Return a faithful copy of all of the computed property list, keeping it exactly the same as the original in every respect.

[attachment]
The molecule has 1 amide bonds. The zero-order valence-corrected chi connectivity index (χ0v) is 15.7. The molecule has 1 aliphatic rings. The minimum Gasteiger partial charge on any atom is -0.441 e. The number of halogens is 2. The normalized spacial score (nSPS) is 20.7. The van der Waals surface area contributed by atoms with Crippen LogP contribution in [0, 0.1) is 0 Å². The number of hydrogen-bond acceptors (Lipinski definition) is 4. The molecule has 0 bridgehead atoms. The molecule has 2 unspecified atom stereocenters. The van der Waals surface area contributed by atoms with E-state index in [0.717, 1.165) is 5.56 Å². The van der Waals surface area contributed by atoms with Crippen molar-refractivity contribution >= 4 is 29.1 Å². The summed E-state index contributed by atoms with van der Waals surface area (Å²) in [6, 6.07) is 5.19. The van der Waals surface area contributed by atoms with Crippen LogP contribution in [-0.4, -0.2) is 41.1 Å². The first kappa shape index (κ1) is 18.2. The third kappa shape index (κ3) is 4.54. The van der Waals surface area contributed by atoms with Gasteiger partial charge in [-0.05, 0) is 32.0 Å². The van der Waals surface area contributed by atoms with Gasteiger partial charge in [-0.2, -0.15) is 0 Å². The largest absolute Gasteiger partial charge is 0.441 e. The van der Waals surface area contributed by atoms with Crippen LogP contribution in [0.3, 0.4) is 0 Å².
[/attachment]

The molecule has 1 amide bonds. The zero-order valence-corrected chi connectivity index (χ0v) is 15.7. The molecule has 1 aliphatic rings. The minimum Gasteiger partial charge on any atom is -0.441 e. The number of halogens is 2. The normalized spacial score (nSPS) is 20.7. The van der Waals surface area contributed by atoms with Crippen LogP contribution in [0, 0.1) is 0 Å². The number of hydrogen-bond acceptors (Lipinski definition) is 4. The molecule has 0 bridgehead atoms. The molecule has 2 unspecified atom stereocenters. The van der Waals surface area contributed by atoms with E-state index in [0.717, 1.165) is 5.56 Å². The van der Waals surface area contributed by atoms with Crippen molar-refractivity contribution >= 4 is 29.1 Å². The summed E-state index contributed by atoms with van der Waals surface area (Å²) in [6, 6.07) is 5.19. The van der Waals surface area contributed by atoms with Crippen LogP contribution in [-0.4, -0.2) is 41.1 Å². The first kappa shape index (κ1) is 18.2. The third kappa shape index (κ3) is 4.54. The van der Waals surface area contributed by atoms with Gasteiger partial charge in [-0.05, 0) is 32.0 Å². The van der Waals surface area contributed by atoms with Gasteiger partial charge in [-0.2, -0.15) is 0 Å². The largest absolute Gasteiger partial charge is 0.441 e. The van der Waals surface area contributed by atoms with Crippen LogP contribution in [0.3, 0.4) is 0 Å².